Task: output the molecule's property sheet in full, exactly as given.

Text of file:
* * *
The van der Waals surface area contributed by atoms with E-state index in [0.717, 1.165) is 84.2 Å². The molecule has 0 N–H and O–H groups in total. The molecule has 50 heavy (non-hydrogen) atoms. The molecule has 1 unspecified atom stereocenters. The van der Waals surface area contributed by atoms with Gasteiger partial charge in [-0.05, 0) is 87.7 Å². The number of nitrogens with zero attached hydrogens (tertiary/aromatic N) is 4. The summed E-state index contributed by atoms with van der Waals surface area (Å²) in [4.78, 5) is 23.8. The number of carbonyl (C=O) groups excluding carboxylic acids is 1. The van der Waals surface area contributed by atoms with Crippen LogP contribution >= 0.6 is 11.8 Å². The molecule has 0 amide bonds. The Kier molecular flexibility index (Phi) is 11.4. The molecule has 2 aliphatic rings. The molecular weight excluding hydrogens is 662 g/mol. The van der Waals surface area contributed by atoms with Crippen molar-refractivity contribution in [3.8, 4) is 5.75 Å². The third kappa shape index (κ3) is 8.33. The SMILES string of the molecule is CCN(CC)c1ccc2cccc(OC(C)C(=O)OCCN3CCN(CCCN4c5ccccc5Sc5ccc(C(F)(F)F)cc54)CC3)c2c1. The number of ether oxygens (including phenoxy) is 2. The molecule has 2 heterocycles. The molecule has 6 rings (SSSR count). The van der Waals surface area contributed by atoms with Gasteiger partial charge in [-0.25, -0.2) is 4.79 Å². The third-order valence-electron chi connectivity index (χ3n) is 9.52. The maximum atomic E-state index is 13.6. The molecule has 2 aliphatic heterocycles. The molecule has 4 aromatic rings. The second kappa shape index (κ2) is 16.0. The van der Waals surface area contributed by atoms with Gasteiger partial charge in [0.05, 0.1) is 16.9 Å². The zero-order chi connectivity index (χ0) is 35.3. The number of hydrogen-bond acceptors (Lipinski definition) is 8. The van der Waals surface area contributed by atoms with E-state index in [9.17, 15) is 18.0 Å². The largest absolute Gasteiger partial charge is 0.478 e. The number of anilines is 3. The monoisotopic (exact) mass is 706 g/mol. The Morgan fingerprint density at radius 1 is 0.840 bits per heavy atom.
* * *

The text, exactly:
The van der Waals surface area contributed by atoms with E-state index in [0.717, 1.165) is 84.2 Å². The molecule has 0 N–H and O–H groups in total. The molecule has 50 heavy (non-hydrogen) atoms. The molecule has 1 unspecified atom stereocenters. The van der Waals surface area contributed by atoms with Gasteiger partial charge in [-0.05, 0) is 87.7 Å². The number of nitrogens with zero attached hydrogens (tertiary/aromatic N) is 4. The summed E-state index contributed by atoms with van der Waals surface area (Å²) in [4.78, 5) is 23.8. The number of carbonyl (C=O) groups excluding carboxylic acids is 1. The van der Waals surface area contributed by atoms with Crippen LogP contribution >= 0.6 is 11.8 Å². The molecule has 0 amide bonds. The Kier molecular flexibility index (Phi) is 11.4. The molecule has 2 aliphatic rings. The molecular weight excluding hydrogens is 662 g/mol. The van der Waals surface area contributed by atoms with Crippen molar-refractivity contribution in [3.8, 4) is 5.75 Å². The third kappa shape index (κ3) is 8.33. The SMILES string of the molecule is CCN(CC)c1ccc2cccc(OC(C)C(=O)OCCN3CCN(CCCN4c5ccccc5Sc5ccc(C(F)(F)F)cc54)CC3)c2c1. The number of ether oxygens (including phenoxy) is 2. The molecule has 2 heterocycles. The molecule has 6 rings (SSSR count). The van der Waals surface area contributed by atoms with Gasteiger partial charge in [-0.25, -0.2) is 4.79 Å². The third-order valence-electron chi connectivity index (χ3n) is 9.52. The maximum atomic E-state index is 13.6. The molecule has 2 aliphatic heterocycles. The molecule has 4 aromatic rings. The second kappa shape index (κ2) is 16.0. The van der Waals surface area contributed by atoms with Gasteiger partial charge in [0.05, 0.1) is 16.9 Å². The zero-order chi connectivity index (χ0) is 35.3. The number of hydrogen-bond acceptors (Lipinski definition) is 8. The van der Waals surface area contributed by atoms with E-state index in [9.17, 15) is 18.0 Å². The largest absolute Gasteiger partial charge is 0.478 e. The number of anilines is 3. The monoisotopic (exact) mass is 706 g/mol. The Morgan fingerprint density at radius 1 is 0.840 bits per heavy atom.